Re: Newbie wants Firefox and Tbird
Steve Lamb wrote:
>Kent West wrote:
>>1. Training oneself not to run things as root is one benefit of sudo, so
>>that you don't mess up when you go to another machine.
> One presumes when you go to another machine you won't have root.
Hmm; I've got two machines here in the house, one of which is more or
less single-user (which I use most of the time), the other is
multi-user. In addition, I have a half-dozen other machines which I
admin. So, I go to lots of machines on which I have root, some of which
are "multi-user" and some of which are not.
I'd rather have a consistent habit across the machines.
But that's just me.
>oneself to not run things as root is not a benefit of sudo, it is a benefit of
>training one's self to not run things as root.
Which implies that you're firing up an xterm, "su"ing and doing your
command, then exiting out of "su" after each command, never leaving a
terminal window running as root most of the time. The converse would be
that you tend to "run things as root" (such as a terminal window), which
kind of indicates that you're ignoring your own "good practices" training.
> Oddly enough it was a practice
>in place well before sudo existed. However did they survive and train
>themselves to do it?
By inventing "sudo"?
(It's just a joke ;-) )
>>2. Not logging into X as root is another benefit. Running a single X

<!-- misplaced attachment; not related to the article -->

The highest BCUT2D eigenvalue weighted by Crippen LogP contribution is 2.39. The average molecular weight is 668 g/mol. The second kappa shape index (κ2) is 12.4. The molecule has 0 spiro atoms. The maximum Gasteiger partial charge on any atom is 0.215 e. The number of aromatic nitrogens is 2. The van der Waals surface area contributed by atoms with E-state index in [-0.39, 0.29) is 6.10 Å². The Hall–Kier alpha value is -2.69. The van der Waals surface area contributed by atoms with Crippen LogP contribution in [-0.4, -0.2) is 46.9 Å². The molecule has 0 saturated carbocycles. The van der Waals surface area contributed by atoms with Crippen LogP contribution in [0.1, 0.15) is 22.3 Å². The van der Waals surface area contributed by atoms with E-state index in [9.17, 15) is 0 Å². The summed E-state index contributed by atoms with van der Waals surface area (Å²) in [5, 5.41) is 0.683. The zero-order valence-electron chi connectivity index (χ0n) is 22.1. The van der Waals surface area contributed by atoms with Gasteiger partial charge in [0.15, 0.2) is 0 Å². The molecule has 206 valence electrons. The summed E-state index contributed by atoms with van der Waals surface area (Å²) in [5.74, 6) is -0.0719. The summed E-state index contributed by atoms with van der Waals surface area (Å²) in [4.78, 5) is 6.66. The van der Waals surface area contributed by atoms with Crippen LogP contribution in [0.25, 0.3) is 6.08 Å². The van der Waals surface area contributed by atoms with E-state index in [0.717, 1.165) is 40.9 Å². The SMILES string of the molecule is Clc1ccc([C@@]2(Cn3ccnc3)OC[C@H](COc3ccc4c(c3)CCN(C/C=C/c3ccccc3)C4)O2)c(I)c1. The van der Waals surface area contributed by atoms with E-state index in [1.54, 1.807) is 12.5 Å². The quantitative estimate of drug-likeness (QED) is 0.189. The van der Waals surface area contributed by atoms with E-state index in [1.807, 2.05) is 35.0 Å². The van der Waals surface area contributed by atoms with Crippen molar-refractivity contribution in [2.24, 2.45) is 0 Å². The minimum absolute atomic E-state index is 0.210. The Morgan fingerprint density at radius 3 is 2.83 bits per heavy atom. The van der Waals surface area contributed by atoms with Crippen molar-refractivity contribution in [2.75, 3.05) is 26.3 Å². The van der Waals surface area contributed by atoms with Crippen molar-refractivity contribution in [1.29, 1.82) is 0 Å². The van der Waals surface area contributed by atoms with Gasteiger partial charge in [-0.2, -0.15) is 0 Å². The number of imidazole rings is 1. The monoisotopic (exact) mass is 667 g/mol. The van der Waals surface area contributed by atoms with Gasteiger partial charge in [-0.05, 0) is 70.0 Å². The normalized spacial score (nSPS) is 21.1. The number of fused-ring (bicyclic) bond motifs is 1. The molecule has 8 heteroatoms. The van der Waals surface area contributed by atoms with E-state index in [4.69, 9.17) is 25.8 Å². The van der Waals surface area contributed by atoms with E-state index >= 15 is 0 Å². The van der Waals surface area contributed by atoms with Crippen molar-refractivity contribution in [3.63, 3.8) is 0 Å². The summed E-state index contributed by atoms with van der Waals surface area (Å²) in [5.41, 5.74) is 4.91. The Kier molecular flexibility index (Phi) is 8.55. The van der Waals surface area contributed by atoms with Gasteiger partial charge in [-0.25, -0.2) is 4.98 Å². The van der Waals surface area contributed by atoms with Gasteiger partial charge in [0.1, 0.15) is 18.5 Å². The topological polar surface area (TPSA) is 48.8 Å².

>>client/app as root is different than running all of X as root.
> Which does not require sudo. rxvt, su...
Granted. But the original claim which I dispute was not that "other
methods provide similar benefit to sudo"; the claim was that "sudo
provides no benefit on a single-user machine", with which I disagree.
>>3. Logging, provided by sudo, is not merely for the sake of knowing who
>>did what; sometimes it's for who did what when, etc.
> Which was implicit in my statement that it provides logging; generally
>timestamps are invovled.
So, I'm confused. Are you saying that the logging capability of sudo
provides a benefit on a single-user machine (my claim), or not (the
>>I'll grant that there may be considerably less reason to use sudo on a
>>single-user machine, but to claim that there is "*NO* benefit of sudo"
>>is simply incorrect.
> No, it is an opinion contrary to yours.
I stand by my statement. See below.
> That alone doesn't make it
>incorrect. However given the above you've not provided compelling arguments
>that sudo provides any benefit to a single user who is de facto admin of his
>own personal box. Good behaviors are good behaviors regardless of environment
>and simply don't count.
If 99.9% of the nix-using population finds that sudo does not provide
any benefit on a single-user machine, then I'd concede that sudo has no
benefit on a single-user machine for most people. However, if one
person, anywhere, finds sudo to be of benefit on a single-user machine,
then the claim that there is "*NO* benefit of sudo" is simply incorrect.
(I myself am such a person, so this is not just a hypothetical possibility.)
Of course, the whole point of these recent posts is a "wrangling of
words", being as I objected to the "absoluteness" of the original claim
that sudo provides "*NO* benefit" on a single-user machine. If you wish
to continue arguing that the benefit I find in using sudo on a
single-user machine is in reality no benefit, then I humbly bow out for
the sake of peace, and concede that I could very well be wrong.